One of the hardest parts of my job is talking with senior executives who are desperate for a new job but seemingly unwilling and unable to recognize what they’re doing isn’t working. Their desperation has led them to fear, anxiety, stress and loss of confidence.
This week, I had two such calls.
Call one: She was in the running for a very senior role. It occupied most of her attention for three months. Confident she would be the winning candidate, she gave up all other avenues of her search to focus on this one opportunity. Sadly, she was the runner-up. Now, she’s left looking for a new opportunity. To make matters worse, she confessed that her severance was ending soon and she was the sole breadwinner for her family.
Call two: A senior technology leader went from applying to CTO roles to considering a role as a greeter at his local Walmart. He had been laid off in July and thought he’d have time to find something. Unfocused and unsure how to conduct an effective job search, he tried using AI to tailor his applications and sadly, those applications produced no results. He tried what he knew, but nothing was working.
Instead of going after his “dream job” he hesitated; possibly out of fear, possibly out of not knowing how.
- He chose not to invest in himself and learn how to market himself to the job market.
- He chose not to take the leap and learn about the job he truly wanted.
- He chose not to reach out to industry insiders to learn about what they were seeing in the market.
- He chose to focus on what wasn’t working instead of what he needed to change to get results.
I highlight these two calls because in both cases, they let the clock run out on their job search.
None of us thinks this will happen to us – especially those of us at advanced stages of our careers!
I don’t like to share these stories. I’d much prefer to tell you that these people reached out in time to get the support they needed. I share these stories to educate and inform and to implore you to pay attention to your career. These individuals missed the warning signs that lead to career distress and crisis along with financial difficulties.
To spare you from this experience, here are my recommendations:
- Develop your career navigating tools. Don’t wait for a crisis to hit before preparing yourself.
- Clarify your goals and your targets. You can’t have *all* the jobs, but you can concentrate your efforts in one focused direction making your job search much more effective and your brand messages succinct.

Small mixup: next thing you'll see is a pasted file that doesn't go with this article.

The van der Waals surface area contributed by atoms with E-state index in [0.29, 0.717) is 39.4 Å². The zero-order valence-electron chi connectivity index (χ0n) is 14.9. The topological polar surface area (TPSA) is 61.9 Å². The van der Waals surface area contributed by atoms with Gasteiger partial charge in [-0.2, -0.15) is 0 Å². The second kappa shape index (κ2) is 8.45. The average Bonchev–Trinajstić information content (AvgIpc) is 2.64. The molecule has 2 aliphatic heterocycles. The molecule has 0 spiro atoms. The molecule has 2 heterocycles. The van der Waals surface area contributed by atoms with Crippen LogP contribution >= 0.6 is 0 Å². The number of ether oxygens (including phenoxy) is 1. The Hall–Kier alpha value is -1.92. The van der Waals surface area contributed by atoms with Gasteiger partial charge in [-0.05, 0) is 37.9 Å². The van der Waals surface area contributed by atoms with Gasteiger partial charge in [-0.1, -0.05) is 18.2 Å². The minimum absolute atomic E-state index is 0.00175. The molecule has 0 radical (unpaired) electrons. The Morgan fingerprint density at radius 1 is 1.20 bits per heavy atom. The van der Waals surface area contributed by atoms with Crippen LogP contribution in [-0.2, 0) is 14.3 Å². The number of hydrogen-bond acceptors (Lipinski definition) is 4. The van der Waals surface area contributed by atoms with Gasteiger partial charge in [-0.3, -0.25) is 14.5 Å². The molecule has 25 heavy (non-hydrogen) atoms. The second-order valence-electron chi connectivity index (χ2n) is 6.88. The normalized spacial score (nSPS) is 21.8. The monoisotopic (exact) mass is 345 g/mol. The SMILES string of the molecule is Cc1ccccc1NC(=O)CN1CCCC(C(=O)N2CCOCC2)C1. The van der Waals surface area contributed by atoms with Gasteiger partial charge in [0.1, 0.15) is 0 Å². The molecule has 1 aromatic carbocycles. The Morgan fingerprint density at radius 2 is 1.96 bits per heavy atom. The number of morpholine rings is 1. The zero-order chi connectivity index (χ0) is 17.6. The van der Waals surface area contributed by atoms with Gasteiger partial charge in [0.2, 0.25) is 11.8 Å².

- Be willing to learn and adapt to today’s job market. You may feel a certain way about your experience, your age and your qualifications, but that doesn’t mean the market feels the same way. Be ready to pivot.
Certified career professionals shorten your time on the job market, they help you see blind spots in your job search, and help you craft key messages to share with employers. Ultimately the good ones can boost your confidence and career resiliency while positioning you as a top candidate.
If your situation persists, consider any of these FREE resources:
- Career transition support: If your employer offers your outplacement services, consider them. As labour markets change, so too does the hiring process. Get up to speed with what’s happening.
- Employment centres: Local, provincial and federal employment centres exist across the country. You may need to be underemployed or unemployed to receive free job search-related services.
- Campus career centres: Recently graduated? Have a look at your colleges and university alumni services.
- Online resources: LinkedIn, company websites, blog posts, podcasts, and YouTube videos are just a few of the online tools at your fingertips. The more informed you are about your industry and the local labour market, the better.
- Public libraries: Gain FREE access to business and career books, magazines, newspapers and digital media. In Canada, most public libraries will give you access to audiobooks (Libby) and LinkedIn Learning (for free!)
Don’t let the clock run out on your search. Get the help you need before you need it most.
Related Categories: Advice, Client Questions & Answers, Featured, Job Search
About The Author
Maureen McCann is an award-winning career coach, master resume writer, and master certified interview, employment, and career strategist whose clients include C-level executives, managers, and professionals in all industries including the Canadian banking, oil and gas, healthcare, IT, and government sectors.